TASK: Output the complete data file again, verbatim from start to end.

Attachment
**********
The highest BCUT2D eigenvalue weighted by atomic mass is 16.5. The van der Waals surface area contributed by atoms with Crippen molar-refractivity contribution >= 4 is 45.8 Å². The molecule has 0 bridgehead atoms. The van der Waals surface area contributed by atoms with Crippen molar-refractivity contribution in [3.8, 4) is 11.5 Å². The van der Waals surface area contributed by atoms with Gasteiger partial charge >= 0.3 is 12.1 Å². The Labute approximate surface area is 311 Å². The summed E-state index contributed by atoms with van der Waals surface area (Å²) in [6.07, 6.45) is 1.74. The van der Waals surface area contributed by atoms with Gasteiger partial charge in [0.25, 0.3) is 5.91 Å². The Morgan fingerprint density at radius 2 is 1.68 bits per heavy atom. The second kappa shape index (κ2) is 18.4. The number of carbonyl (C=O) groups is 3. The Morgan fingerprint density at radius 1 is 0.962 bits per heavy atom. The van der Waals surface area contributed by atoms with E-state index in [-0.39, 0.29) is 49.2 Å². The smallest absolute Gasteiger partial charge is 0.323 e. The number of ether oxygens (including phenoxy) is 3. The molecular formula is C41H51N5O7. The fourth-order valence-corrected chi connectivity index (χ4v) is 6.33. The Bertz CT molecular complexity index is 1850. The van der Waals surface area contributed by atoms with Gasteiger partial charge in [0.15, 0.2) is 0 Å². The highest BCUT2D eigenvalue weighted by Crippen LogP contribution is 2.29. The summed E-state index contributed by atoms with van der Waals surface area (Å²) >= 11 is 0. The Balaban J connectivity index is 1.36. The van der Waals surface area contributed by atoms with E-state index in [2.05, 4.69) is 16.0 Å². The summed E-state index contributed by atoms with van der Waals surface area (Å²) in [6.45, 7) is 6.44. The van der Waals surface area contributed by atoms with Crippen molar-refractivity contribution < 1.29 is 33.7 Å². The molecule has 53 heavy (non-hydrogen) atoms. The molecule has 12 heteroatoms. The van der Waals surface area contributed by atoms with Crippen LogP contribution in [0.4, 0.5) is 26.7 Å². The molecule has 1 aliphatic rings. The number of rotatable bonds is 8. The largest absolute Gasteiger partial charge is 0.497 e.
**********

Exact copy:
The highest BCUT2D eigenvalue weighted by atomic mass is 16.5. The van der Waals surface area contributed by atoms with Crippen molar-refractivity contribution >= 4 is 45.8 Å². The molecule has 0 bridgehead atoms. The van der Waals surface area contributed by atoms with Crippen molar-refractivity contribution in [3.8, 4) is 11.5 Å². The van der Waals surface area contributed by atoms with Gasteiger partial charge >= 0.3 is 12.1 Å². The Labute approximate surface area is 311 Å². The summed E-state index contributed by atoms with van der Waals surface area (Å²) in [6.07, 6.45) is 1.74. The van der Waals surface area contributed by atoms with Gasteiger partial charge in [0.25, 0.3) is 5.91 Å². The Morgan fingerprint density at radius 2 is 1.68 bits per heavy atom. The second kappa shape index (κ2) is 18.4. The number of carbonyl (C=O) groups is 3. The Morgan fingerprint density at radius 1 is 0.962 bits per heavy atom. The van der Waals surface area contributed by atoms with E-state index in [-0.39, 0.29) is 49.2 Å². The smallest absolute Gasteiger partial charge is 0.323 e. The number of ether oxygens (including phenoxy) is 3. The molecular formula is C41H51N5O7. The fourth-order valence-corrected chi connectivity index (χ4v) is 6.33. The Bertz CT molecular complexity index is 1850. The van der Waals surface area contributed by atoms with Gasteiger partial charge in [0.15, 0.2) is 0 Å². The highest BCUT2D eigenvalue weighted by Crippen LogP contribution is 2.29. The summed E-state index contributed by atoms with van der Waals surface area (Å²) >= 11 is 0. The Balaban J connectivity index is 1.36. The van der Waals surface area contributed by atoms with E-state index in [2.05, 4.69) is 16.0 Å². The summed E-state index contributed by atoms with van der Waals surface area (Å²) in [6.45, 7) is 6.44. The van der Waals surface area contributed by atoms with Crippen molar-refractivity contribution < 1.29 is 33.7 Å². The molecule has 53 heavy (non-hydrogen) atoms. The molecule has 12 heteroatoms. The van der Waals surface area contributed by atoms with Crippen LogP contribution in [0.4, 0.5) is 26.7 Å². The molecule has 1 aliphatic rings. The number of rotatable bonds is 8. The largest absolute Gasteiger partial charge is 0.497 e.